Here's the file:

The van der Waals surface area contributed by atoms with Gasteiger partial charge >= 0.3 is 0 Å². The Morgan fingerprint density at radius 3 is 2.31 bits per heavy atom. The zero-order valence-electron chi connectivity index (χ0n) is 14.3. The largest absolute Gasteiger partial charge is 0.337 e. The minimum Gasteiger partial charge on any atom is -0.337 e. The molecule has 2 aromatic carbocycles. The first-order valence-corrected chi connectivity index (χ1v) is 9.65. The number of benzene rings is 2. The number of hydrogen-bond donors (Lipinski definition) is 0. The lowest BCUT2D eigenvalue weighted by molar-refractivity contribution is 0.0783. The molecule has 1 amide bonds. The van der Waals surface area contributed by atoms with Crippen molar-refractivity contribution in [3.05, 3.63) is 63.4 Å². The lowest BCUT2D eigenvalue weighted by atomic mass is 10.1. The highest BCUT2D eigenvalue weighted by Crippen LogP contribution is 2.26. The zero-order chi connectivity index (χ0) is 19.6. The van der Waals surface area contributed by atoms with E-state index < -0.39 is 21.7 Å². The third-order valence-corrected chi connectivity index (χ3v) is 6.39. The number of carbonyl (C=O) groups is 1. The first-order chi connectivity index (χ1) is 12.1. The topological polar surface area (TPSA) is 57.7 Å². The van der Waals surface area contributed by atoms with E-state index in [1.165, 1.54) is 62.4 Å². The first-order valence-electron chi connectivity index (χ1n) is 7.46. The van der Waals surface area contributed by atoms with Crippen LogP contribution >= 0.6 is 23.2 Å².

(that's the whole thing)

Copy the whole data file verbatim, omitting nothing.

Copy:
The van der Waals surface area contributed by atoms with Gasteiger partial charge >= 0.3 is 0 Å². The Morgan fingerprint density at radius 3 is 2.31 bits per heavy atom. The zero-order valence-electron chi connectivity index (χ0n) is 14.3. The largest absolute Gasteiger partial charge is 0.337 e. The minimum Gasteiger partial charge on any atom is -0.337 e. The molecule has 2 aromatic carbocycles. The first-order valence-corrected chi connectivity index (χ1v) is 9.65. The number of benzene rings is 2. The number of hydrogen-bond donors (Lipinski definition) is 0. The lowest BCUT2D eigenvalue weighted by molar-refractivity contribution is 0.0783. The molecule has 1 amide bonds. The van der Waals surface area contributed by atoms with Crippen molar-refractivity contribution in [3.05, 3.63) is 63.4 Å². The lowest BCUT2D eigenvalue weighted by atomic mass is 10.1. The highest BCUT2D eigenvalue weighted by Crippen LogP contribution is 2.26. The zero-order chi connectivity index (χ0) is 19.6. The van der Waals surface area contributed by atoms with E-state index < -0.39 is 21.7 Å². The third-order valence-corrected chi connectivity index (χ3v) is 6.39. The number of carbonyl (C=O) groups is 1. The first-order chi connectivity index (χ1) is 12.1. The topological polar surface area (TPSA) is 57.7 Å². The van der Waals surface area contributed by atoms with E-state index in [1.165, 1.54) is 62.4 Å². The first-order valence-electron chi connectivity index (χ1n) is 7.46. The van der Waals surface area contributed by atoms with Crippen LogP contribution >= 0.6 is 23.2 Å².